It is widely known that the hippocampus is critically involved in acquisition and retrieval of episodic memory and the dentate gyrus is the central information processor for sensory inputs to the hippocampus. The mossy cells in the dentate hilus are the only glutamatergic non-principal cells in the hippocampus and are mainly located in the ventral hilus. Mossy cells receive glutamatergic inputs from the granule cells of the dentate gyrus and the pyramidal cells of area CA3, and provide massive recurrent connections to dentate granule cells along the longitudinal axis of the hippocampus. Therefore, mossy cells have been suggested to play a significant role in dentate functions such as memory formation. However, the in vivo contribution of mossy cells to the dentate network has not been explored yet. ? To address the role of this mossy cell-mediated dentate gyrus network in vivo, we have generated hippocampal mossy cell-restricted NMDA receptor subtype 1 knockout mice (mossy cell NR1-KO mice or mutant), by crossing a mossy cell-restricted Cre line (Cre #4688) and floxed NR1 line. Using these mice, Seiichiro Jinde and others have been working on the behavioral research to elucidate in vivo NR function of mossy cells in the acquisition and retrieval of context specificity in an associative memory, such as the ability to distinguish two similar input patterns (pattern separation). ? To study pattern separation, these mutants and their control littermates were subjected to one-trial context discrimination tasks using a contextual step-through avoidance task and contextual fear conditioning. Three hours after one-trial avoidance training (0.12 mA foot shock), mutants showed a clear deficit in discriminating the conditioned context and the non-shocked context while the controls were able to distinguish the two contexts. On the other hand, the mutants showed no impairment in discriminating conditioned and no-shock contexts 3 hours after one-trial contextual fear conditioning when strong foot-shock intensity was used. Interestingly, our previous study showed that CA3 NR1-KO mice were impaired in both tasks (Cravens et al., 2006). Thus, while mossy cell NR1 could contribute to contextual pattern separation in the dentate, this phenomenon may be functionally distinct from that observed in CA3. Furthermore, our preliminary results suggested that expression of immediate early genes in the dentate granule cells following the kainate injection is increased in the mutants, suggesting dentate granule cell hyperexcitability caused by ablation of mossy cell NR1. Taken together, these results identify a crucial role for mossy cell NR1 in context acquisition, which could be through the regulation of dentate granule cell excitability. Veronika Zsiros is now setting up slice physiology experiments to evaluate the excitability of the dentate granule cells in physiological conditions. ? We have also generated another mutant line with transgenic expression of floxed-diphtheria toxin receptor (DTR) under control of the CaMKII-alpha promoter, which limits expression to neurons of the forebrain. After crossing with the Cre-expressing mouse strain, Cre#4688, the double-transgenic mutants express DTR on the surface of Cre-expressing dentate mossy cells. Since expression of DTR allows binding of the B subunit of DT and subsequent receptor-mediated endocytosis, i.p. injection of diphtheria toxin (DT) induces the ablation of the Cre-expressing cell. Our preliminary study showed that at least 70% of mossy cells were ablated after DT injection. Histological, electrophysiological and behavioral analysis is in progress to evaluate the consequence of hilar mossy cell ablation in vivo.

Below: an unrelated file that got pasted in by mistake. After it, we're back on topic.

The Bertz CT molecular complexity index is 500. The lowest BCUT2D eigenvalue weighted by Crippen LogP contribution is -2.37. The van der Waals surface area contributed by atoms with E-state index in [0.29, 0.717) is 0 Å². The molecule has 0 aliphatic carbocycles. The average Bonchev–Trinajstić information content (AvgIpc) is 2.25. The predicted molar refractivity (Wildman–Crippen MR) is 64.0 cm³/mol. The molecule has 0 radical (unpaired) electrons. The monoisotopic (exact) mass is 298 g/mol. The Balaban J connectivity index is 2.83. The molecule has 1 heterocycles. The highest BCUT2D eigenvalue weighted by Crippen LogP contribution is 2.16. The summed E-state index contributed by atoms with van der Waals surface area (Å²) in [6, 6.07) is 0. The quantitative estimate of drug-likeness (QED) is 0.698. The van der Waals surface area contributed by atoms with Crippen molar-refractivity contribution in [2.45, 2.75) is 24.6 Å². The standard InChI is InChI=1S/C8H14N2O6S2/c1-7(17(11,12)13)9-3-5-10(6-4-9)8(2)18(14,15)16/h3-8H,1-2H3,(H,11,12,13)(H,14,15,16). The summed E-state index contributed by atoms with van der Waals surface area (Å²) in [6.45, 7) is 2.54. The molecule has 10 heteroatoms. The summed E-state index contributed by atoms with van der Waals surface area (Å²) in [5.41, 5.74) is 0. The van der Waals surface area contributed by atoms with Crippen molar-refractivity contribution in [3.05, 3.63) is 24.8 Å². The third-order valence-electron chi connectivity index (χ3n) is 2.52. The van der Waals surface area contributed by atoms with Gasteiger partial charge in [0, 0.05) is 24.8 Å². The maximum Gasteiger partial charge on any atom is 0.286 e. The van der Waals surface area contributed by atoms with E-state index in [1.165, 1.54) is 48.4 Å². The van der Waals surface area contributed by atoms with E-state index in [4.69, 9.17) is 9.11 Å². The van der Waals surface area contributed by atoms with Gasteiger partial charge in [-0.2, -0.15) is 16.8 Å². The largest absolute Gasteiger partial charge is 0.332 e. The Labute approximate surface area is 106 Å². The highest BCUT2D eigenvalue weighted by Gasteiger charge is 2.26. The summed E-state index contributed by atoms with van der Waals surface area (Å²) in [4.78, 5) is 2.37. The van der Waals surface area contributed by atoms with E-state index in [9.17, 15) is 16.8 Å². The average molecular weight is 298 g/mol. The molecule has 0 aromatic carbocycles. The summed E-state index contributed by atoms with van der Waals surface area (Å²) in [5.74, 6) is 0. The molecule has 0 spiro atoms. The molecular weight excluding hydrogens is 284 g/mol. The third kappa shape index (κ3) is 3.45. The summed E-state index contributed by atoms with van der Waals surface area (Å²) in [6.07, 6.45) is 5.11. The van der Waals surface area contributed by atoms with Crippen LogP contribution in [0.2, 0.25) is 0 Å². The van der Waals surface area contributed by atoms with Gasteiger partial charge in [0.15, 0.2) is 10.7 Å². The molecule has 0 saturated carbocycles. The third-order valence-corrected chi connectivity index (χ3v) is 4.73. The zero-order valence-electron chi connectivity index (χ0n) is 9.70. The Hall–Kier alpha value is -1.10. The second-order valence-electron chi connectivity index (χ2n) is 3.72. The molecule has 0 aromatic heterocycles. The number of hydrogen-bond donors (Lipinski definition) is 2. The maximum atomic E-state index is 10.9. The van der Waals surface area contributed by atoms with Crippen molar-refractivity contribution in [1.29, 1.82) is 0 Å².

National Institute of Health (NIH)
National Institute of Mental Health (NIMH)
Intramural Research (Z01)
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U.S. National Institute of Mental Health
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Jinde, Seiichiro; Zsiros, Veronika; Jiang, Zhihong et al. (2012) Hilar mossy cell degeneration causes transient dentate granule cell hyperexcitability and impaired pattern separation. Neuron 76:1189-200